The Thin Line Between Liking and Slamming the President
Lanny Davis, the special counsel during the Clinton administration, has an enjoyable op-ed in the Los Angeles Times. It’s cast as an appreciation of George W. Bush, “a sincere and kind man and a good friend” from Yale. But the fond memories of their college days have the effect of magnifying his (arguably) fatal flaws as president. Note this story:
But despite what you may have heard or read, George was not just frat-house party boy. One of my most vivid memories is this: A few of us were in the common room one night. It was 1965, I believe Ã¢€” my junior year, his sophomore. We were making our usual sarcastic commentaries on those who walked by us. A little nasty perhaps, but always with a touch of humor. On this occasion, however, someone we all believed to be gay walked by, although the word we used in those days was “queer.” Someone, I’m sorry to say, snidely used that word as he walked by.
George heard it and, most uncharacteristically, snapped: “Shut up.” Then he said, in words I can remember almost verbatim: “Why don’t you try walking in his shoes for a while and see how it feels before you make a comment like that?”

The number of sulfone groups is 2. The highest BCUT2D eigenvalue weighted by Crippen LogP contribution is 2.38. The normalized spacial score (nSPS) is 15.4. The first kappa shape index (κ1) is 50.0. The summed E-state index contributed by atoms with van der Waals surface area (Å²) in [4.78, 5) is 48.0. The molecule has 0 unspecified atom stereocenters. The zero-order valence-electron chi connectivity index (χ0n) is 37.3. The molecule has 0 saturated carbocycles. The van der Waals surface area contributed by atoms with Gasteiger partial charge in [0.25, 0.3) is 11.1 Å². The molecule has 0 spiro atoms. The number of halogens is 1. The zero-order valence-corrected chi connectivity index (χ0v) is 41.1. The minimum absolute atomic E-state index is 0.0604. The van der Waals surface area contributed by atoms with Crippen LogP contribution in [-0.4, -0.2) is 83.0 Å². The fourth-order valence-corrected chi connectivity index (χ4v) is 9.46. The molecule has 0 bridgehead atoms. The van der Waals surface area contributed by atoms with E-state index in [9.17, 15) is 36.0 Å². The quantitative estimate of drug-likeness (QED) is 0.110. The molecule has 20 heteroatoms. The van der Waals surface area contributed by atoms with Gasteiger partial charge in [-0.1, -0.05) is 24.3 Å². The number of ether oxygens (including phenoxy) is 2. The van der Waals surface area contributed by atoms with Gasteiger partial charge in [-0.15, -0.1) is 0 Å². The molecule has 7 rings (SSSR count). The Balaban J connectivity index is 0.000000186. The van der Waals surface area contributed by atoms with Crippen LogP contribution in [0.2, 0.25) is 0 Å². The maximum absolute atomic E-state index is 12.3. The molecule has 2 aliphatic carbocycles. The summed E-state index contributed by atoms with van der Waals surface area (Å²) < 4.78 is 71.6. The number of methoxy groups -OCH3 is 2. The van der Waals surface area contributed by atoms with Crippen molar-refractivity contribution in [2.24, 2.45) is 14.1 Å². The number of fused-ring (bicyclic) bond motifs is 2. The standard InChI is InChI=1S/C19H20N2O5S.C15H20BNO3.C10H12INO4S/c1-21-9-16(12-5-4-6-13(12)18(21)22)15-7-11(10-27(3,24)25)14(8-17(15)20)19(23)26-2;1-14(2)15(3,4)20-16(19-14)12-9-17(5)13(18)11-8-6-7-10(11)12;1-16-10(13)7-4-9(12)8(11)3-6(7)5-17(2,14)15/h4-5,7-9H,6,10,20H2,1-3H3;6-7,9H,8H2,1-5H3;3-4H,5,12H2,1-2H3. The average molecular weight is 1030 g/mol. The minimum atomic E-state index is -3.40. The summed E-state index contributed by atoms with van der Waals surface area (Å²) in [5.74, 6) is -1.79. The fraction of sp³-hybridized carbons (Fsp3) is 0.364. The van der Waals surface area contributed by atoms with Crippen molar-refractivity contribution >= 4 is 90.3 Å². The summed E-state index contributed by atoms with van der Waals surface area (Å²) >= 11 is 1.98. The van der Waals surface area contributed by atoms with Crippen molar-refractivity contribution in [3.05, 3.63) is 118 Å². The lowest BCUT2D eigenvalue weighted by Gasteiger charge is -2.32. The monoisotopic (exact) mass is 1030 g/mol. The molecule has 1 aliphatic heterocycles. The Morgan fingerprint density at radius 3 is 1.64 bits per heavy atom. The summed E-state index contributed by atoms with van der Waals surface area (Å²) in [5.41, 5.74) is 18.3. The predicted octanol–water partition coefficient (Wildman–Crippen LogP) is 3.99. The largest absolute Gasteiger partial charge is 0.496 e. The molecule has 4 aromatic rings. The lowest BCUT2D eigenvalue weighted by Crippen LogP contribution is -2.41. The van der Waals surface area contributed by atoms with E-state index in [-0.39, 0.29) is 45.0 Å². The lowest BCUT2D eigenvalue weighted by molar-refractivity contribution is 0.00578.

Remember, this was the 1960s Ã¢€” pre-Stonewall, before gay rights became a cause many of us (especially male college students) had thought much about. I remember thinking, “This guy is much deeper than I realized.”
In light of that memory, I wondered last year why Bush chose to exploit the gay marriage issue in his campaign. I’m still not sure, but I think that’s what politics sometimes does to a person. Now he appears to be backing off, and I am not surprised. I hope it suggests a return to the “compassionate conservatism” I remember and that he practiced in his two terms as governor of Texas.
That’s a very clever — and powerful — criticism, isn’t it? It plays into conservative portrayals of Bush as a genuinely decent human being, then casually notes that power may have intoxicated him. The message is betrayal, both personal and political. “You broke my heart,” Davis suggests,” you broke my heart!”
Of course, what Davis overlooks is that good people can reasonably disagree on controversial issues, and personal feelings alone form insufficient bases for policy stances. But he sure knows a thing or two about rhetoric and persuasion. It’s unfortunate that he hasn’t rubbed off much on his more acerbic partisan brethren.
Update: Commenter Kent makes a noteworthy distinction between “tolerance and advocacy.”